Peru: Amazon indigenous warn Oxy over toxins

Members of the indigenous Achuar communities in the Amazon basin in the Peru-Ecuador border region have notified US Oil Company Occidental Petroleum (Oxy) that they will bring a lawsuit against the company in the US if it will not clean up toxic waste from drilling. [IPS, May 4]

Achuar children in the area are suffering from high blood levels of cadmium and lead, both of which are thought to create grave developmental problems. Recent environmental reports by EarthRights International (ERI), Amazon Watch, and Peruvian legal non-profit Racimos de Ungurahui support previous conclusions reached by the Peruvian government in linking Oxy to the toxins. The report is “based on information gathered by a team of experts in May 2006 – including a doctor, nurse, lawyers, soil scientist, agronomist, environmental engineer, and chemist.” [ERI press release, May 3] About 8,600 people in five separate communities are blaming Oxy for high blood toxin levels. [Reuters, May 3]

The report says that Oxy used cost-cutting, out of date practices to boost profits. These included the use of “earthen pits to store drilling fluids, crude oil and crude byproducts.” The report says that the toxic chemicals overflowed and leached through their soil containers and into the surrounding ground and water. (IPS, May 4)

The company is also accused of dumping a daily average of 850,000 barrels of toxic oil byproducts into rivers and streams on Achuar land, causing repeated oil spills and dumping a total of 9 billion barrels of untreated toxic and carcinogenic processing water into rainforest land.

Oxy has been operating in the region since 1971. Production started in 1975 in the area known to Oxy as “Block 1AB.” This became Peru’s largest onshore oil field, producing up to “42 % of the country’s total oil output, about 115,000 barrels of crude per day.” (The Independent, May 4)

A spokesperson for the company says that Oxy stopped operating in the area since late 1999 and is unaware of health damages. Oxy sold its holdings to Argentine Pluspetrol in 2000 but still owns drilling rights to 6.3 million acres in Peru. It has tried to sell these blocks, but deals collapsed last year. A 13 day Achuar blockade of fields over pollution last November lead Pluspetrol to promise $200 million to be spent mainly on environmental projects in the Amazon basin. Currently Pluspetrol isn’t included in the threat to sue Oxy. [LAT, May 5]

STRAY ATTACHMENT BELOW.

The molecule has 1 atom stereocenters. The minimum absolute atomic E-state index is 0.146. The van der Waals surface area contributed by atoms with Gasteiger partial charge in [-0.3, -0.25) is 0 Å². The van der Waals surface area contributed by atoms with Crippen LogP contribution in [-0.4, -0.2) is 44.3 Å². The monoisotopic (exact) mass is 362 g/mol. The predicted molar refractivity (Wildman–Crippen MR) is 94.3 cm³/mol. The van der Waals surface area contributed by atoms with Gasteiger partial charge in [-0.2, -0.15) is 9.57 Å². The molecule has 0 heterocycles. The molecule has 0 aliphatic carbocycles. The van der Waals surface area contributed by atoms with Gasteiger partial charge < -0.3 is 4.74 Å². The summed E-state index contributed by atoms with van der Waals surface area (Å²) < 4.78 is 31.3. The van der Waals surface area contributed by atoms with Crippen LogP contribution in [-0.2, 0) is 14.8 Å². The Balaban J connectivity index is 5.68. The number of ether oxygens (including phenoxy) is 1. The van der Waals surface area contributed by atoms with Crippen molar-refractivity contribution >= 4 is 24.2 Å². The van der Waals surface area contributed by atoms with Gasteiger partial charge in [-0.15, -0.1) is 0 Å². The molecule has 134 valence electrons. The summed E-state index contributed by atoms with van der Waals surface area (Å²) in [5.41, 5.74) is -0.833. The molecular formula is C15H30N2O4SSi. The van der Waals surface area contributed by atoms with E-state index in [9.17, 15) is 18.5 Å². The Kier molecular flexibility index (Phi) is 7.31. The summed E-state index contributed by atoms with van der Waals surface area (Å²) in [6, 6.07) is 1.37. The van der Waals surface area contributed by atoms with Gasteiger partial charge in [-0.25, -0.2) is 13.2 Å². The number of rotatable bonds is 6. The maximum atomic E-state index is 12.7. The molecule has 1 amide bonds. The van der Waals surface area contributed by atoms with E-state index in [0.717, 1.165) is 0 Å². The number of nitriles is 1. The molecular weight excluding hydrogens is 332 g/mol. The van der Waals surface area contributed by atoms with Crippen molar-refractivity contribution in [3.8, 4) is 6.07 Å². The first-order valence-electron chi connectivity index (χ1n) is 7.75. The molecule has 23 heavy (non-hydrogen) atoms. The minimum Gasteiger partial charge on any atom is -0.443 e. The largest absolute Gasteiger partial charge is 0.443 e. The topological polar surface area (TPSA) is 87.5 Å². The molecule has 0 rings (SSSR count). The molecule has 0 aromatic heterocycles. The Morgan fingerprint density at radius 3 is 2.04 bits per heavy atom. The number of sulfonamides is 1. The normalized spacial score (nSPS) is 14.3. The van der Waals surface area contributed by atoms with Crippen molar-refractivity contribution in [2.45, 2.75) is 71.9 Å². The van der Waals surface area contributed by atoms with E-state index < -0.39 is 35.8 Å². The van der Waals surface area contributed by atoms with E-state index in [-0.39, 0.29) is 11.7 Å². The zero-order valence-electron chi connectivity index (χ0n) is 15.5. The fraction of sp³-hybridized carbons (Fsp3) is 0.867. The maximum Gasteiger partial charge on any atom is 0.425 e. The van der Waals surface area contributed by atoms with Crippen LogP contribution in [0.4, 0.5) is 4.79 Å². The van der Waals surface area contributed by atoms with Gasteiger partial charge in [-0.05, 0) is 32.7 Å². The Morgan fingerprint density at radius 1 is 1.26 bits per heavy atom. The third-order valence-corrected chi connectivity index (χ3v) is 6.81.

“We have told Oxy this week that they must talk with us in good faith about how they are going to clean up the toxic waste they left in our rainforest,” said Achuar spiritual elder Tomas Maynas Carijano to IPS News. “If Oxy doesn’t respond satisfactorily and soon, I, along with other Achuar, am prepared to sue them for the damages they have caused us.”

The Federation of Native Communities of the Corrientes River is a group representing some of the 12,500 Achuar people in Peru. Leader Andrés Sandi Mucushua told IPS that “people are sick and dying because of Oxy. The water in our streams is not fit to drink and we can no longer eat the fish in our rivers or the animals in our forests.”

If precedents are indicative, Achuar communities may have a good chance of making Oxy act on repairable damages. In 2005, EarthRights International sued the Unocal Company for human rights abuses in Burma, and won a settlement for the indigenous peoples in US federal court. Currently, Amazon Watch is supporting a lawsuit in Ecuador in which indigenous peoples are suing Texaco (part of Chevron) for failing to dispose of waste materials safely, “poisoning groundwater and causing debilitating skin conditions, respiratory illnesses and cancers in the local population.” [The Independent, op cit] Last year, the Ecuadorian government seized indigenous lands where Oxy was drilling for oil. [Council on Hemispheric Affairs, May 19, 2006]

April Howard for Upside Down World, May 9

See our last posts on Peru and Ecuador.